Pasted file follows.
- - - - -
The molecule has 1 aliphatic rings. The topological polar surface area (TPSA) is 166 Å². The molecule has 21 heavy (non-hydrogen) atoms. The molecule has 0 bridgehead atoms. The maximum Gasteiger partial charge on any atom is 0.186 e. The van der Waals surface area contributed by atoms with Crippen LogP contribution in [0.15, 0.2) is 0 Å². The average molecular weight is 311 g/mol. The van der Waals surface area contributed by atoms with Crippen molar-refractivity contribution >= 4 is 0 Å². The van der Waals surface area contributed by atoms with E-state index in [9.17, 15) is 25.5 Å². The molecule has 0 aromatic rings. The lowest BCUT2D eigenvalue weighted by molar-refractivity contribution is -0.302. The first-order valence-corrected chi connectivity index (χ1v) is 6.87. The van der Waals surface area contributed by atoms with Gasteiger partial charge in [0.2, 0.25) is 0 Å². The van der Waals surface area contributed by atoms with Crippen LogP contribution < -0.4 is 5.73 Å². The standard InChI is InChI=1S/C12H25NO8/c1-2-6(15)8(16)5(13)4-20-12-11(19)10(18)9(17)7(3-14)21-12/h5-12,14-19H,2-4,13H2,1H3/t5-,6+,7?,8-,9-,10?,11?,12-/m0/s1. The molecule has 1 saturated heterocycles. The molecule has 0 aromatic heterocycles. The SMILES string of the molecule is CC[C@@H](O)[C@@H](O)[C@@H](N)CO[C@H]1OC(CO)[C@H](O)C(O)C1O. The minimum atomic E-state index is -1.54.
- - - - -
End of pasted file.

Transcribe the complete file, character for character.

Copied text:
The molecule has 1 aliphatic rings. The topological polar surface area (TPSA) is 166 Å². The molecule has 21 heavy (non-hydrogen) atoms. The molecule has 0 bridgehead atoms. The maximum Gasteiger partial charge on any atom is 0.186 e. The van der Waals surface area contributed by atoms with Crippen LogP contribution in [0.15, 0.2) is 0 Å². The average molecular weight is 311 g/mol. The van der Waals surface area contributed by atoms with Crippen molar-refractivity contribution >= 4 is 0 Å². The van der Waals surface area contributed by atoms with E-state index in [9.17, 15) is 25.5 Å². The molecule has 0 aromatic rings. The lowest BCUT2D eigenvalue weighted by molar-refractivity contribution is -0.302. The first-order valence-corrected chi connectivity index (χ1v) is 6.87. The van der Waals surface area contributed by atoms with Gasteiger partial charge in [0.2, 0.25) is 0 Å². The van der Waals surface area contributed by atoms with Crippen LogP contribution < -0.4 is 5.73 Å². The standard InChI is InChI=1S/C12H25NO8/c1-2-6(15)8(16)5(13)4-20-12-11(19)10(18)9(17)7(3-14)21-12/h5-12,14-19H,2-4,13H2,1H3/t5-,6+,7?,8-,9-,10?,11?,12-/m0/s1. The molecule has 1 saturated heterocycles. The molecule has 0 aromatic heterocycles. The SMILES string of the molecule is CC[C@@H](O)[C@@H](O)[C@@H](N)CO[C@H]1OC(CO)[C@H](O)C(O)C1O. The minimum atomic E-state index is -1.54.